Good cop, Bad cop

There is a missing ingredient in your camera audition that many of you are overlooking, and therefore missing a HUGE opportunity for your character.

Audition Scenario: you are auditioning for a suspect in an interrogation room. Law & Order, Person of Interest, The Good Wife.

There are two detectives in the scene with you.

You are relating to your reader as if he/she plays both detectives. You keep your focus on the one reader throughout the scene.

Everyone is an individual. Even cops and detectives.

If you really pay attention to the writing you will notice there are slight (or big) differences of character between the two detectives.  One thinks you are guilty and threatens you with force. The other is pretending to be your ally to get you to confess. Good cop. Bad cop.

Have you made it clear to your audience that you are talking to TWO different people?

When auditioning, be specific with your focal points and differentiate the off-screen characters’ personalities.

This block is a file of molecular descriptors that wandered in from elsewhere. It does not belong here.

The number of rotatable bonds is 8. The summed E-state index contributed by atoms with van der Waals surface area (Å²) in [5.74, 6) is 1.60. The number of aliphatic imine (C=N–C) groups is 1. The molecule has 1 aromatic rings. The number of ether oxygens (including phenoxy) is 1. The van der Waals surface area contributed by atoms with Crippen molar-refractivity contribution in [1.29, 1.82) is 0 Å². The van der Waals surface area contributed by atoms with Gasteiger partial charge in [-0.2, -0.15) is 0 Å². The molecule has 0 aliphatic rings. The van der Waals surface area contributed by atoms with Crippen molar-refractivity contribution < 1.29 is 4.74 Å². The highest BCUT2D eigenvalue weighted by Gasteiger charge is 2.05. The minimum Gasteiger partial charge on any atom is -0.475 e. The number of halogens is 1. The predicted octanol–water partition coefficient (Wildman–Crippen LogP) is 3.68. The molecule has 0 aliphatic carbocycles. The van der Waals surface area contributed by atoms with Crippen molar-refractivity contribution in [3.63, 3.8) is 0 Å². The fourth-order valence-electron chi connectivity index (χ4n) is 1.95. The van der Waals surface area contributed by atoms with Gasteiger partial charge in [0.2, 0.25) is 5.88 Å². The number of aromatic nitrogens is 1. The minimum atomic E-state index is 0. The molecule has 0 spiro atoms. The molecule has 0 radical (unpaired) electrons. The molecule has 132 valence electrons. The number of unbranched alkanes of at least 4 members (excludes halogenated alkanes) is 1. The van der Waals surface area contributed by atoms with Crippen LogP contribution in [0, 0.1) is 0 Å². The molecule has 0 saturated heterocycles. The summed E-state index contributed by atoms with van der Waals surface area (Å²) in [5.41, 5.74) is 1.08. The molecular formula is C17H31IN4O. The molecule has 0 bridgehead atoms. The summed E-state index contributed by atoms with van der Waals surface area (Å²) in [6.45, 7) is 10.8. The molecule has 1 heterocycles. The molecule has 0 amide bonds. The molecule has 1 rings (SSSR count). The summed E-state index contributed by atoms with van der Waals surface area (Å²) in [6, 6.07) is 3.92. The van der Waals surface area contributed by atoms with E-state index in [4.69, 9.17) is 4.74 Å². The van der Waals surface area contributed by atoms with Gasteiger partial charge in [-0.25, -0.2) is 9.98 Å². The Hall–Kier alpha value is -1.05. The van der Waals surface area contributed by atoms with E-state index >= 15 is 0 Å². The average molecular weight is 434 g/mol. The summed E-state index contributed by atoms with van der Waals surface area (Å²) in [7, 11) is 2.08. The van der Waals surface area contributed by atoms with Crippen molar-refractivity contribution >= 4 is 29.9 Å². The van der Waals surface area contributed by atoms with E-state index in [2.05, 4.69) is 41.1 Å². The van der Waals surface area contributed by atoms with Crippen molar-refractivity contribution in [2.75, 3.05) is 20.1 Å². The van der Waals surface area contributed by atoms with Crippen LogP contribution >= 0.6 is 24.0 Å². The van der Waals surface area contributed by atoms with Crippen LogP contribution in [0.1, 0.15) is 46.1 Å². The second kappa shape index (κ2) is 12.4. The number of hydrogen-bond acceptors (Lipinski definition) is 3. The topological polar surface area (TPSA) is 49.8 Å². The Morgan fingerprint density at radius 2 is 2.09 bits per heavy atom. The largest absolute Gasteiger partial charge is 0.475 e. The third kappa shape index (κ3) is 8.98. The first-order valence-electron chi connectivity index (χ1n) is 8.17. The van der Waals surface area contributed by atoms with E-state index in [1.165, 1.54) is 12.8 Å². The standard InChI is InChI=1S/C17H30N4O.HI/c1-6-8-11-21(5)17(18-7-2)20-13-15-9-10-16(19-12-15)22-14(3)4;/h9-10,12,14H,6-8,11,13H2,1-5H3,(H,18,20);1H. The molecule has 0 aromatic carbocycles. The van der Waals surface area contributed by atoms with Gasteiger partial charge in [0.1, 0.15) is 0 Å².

You can completely convince audiences to “see” the off-screen characters. We see what you see. Take the time to really flesh out the believable differences between the multiple characters in the scene with you.  Make it visual and personal. Guide us to really “see” the monster coming at you and your child, or the annoying waiter interrupting your scene.

And, yes, this applies to any audition scene with multiple characters off-screen! A four year old and a friend, a waiter and your lover, Darth Vader and Luke Skywalker. Your character relates to each one of them differently.

TOP TIPS for acting with multiple off-screen characters:

  1. Focal Points. Pick an imaginary point for the second cop to sit off-camera. (I suggest picking a spot on the other side of the camera from your reader, at your eye level.)
  2. Character Work. Distinguish and SHOW us how you feel about the two characters speaking to you. How are they each triggering you differently?
  3. Practice. Rehearse it so you are confident with playing these choices in the audition room. Practice your focal points and emotional differences.

Now, you will be more specific in your technical skills AND your acting choices.

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